After the discussion and visual presentation, Mr. Krimsky will be pleased to take questions and comments. For more information please contact Margaret Ferguson at 860-868-7586 or gunnprograms@biblio.org.

A Gunn Gem: J&R Lamb Studios Stained Glass Window Presentation

We welcome Markis Tomascak, owner of Dragonfly Studios, on Sunday, November 2 at 1:00 p.m. for a presentation on his expert restoration of the library's intricately designed J&R Lamb Studios stained glass window. Designed by Frederick Stymetz Lamb, this stunning creation was donated in 1908 to the newly built library by Richard Storrs Barnes - in memory of his late adolescent son, Goodrich Barnes. This glass gem was completely restored by Mr. Tomascak in 2010.

The picturesque scene shows two women of ancient Greek, or perhaps Roman, dress and style. Engaged in artistry and literature these women are clearly representations defining the practicality and importance of education and culture. How appropriate that for the last century they have been featured in the stained glass window at the centerpiece of Washington's cultural center, the Gunn Memorial Library.

The women are shadowed by flourishing fruit trees. The woman on the right stands against the blossoming tree absorbed in a tablet she's studying. On the left, the other woman sits leaning against identical vegetation, gently sketching while hidden from the soft, goldenrod skies around her. The partition between them is a picture of a window adorned with ivy and other such growth.

Founded in 1857, J&R Lamb Studios is the oldest continuously operating facility in the United States and has been at the forefront of Stained Glass art, creating (and restoring) works for major religions, public entities and private facilities throughout the United States and the world.

Markis Tomascak is the owner/artist of Dragonfly Studios in New Milford, CT, where he resides. The studio restores stained glass, designs original stained glass, antique lighting as well as mirror restoration and creates etched glass, gilding, blown glass, graphic design and signage (site signs, vehicle graphics, four color vehicle wraps, banners, interior and exterior signage - large and small). In addition, the studio also offers tee shirts, airbrushing, photography, promotional items and classes. Some of Mr. Tomascak's clients include Harvard University; Yale University; Pottery Barn; Astor Chocolate; Budweiser; Cadillac; Royal Carribean Cruise Lines; Delancy Street Foundation; St. Gregory's Church, Danbury, CT; United Methodist Church, New Milford, CT; St. John's Episcopal Church, New Milford, CT; St. Paul's Church, Brookfield, CT; Mariani Gardens, Armonk, NY; White Horse Pub, Marbledale, CT; and Colony IV Diner, Bethel, CT — among many others. For more information on Dragonfly Studios please visit their Facebook Page. Mr. Tomascak can also be reached at 203-788-5005 or dragonflyglasssign@yahoo.com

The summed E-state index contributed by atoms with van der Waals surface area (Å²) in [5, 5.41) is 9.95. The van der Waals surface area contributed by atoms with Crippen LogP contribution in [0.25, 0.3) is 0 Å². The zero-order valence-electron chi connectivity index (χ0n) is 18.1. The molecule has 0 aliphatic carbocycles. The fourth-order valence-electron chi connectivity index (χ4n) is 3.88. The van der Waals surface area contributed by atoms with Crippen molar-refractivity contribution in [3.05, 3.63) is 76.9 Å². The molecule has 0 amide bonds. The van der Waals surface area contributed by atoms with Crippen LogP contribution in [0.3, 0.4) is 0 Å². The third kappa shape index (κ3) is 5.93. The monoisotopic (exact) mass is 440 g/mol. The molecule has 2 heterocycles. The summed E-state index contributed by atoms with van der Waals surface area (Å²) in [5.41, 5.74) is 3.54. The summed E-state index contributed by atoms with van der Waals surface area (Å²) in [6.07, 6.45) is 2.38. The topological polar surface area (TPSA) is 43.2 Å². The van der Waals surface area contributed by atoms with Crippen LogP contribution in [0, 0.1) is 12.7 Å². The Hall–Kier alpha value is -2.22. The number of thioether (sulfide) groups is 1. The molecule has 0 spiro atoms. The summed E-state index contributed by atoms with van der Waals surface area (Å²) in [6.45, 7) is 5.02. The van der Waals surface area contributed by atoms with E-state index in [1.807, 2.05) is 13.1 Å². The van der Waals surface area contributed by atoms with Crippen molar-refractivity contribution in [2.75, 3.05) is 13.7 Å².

Conversational Spanish for All

We are pleased to welcome Washington resident Ruth Jaffe as she leads a program entitled "Conversational Spanish for All." This will be conducted on Mondays at 11:00 a.m. on November 3, November 10, December 1 and December 8.

This is the ideal opportunity for those who wish to learn basic conversational Spanish, as well as for those who wish to strengthen their verbal skills in the language. All ages, stages and levels of proficiency in Spanish are welcome. The gatherings will take place in the casual, relaxed setting in the Reading Room of the library, inviting spontaneity of interaction. Structured guidance and individual, as well as group, feedback will be focal elements of each meeting. Be prepared to conquer your linguistic reticence and take a leap into ESPAÑOL!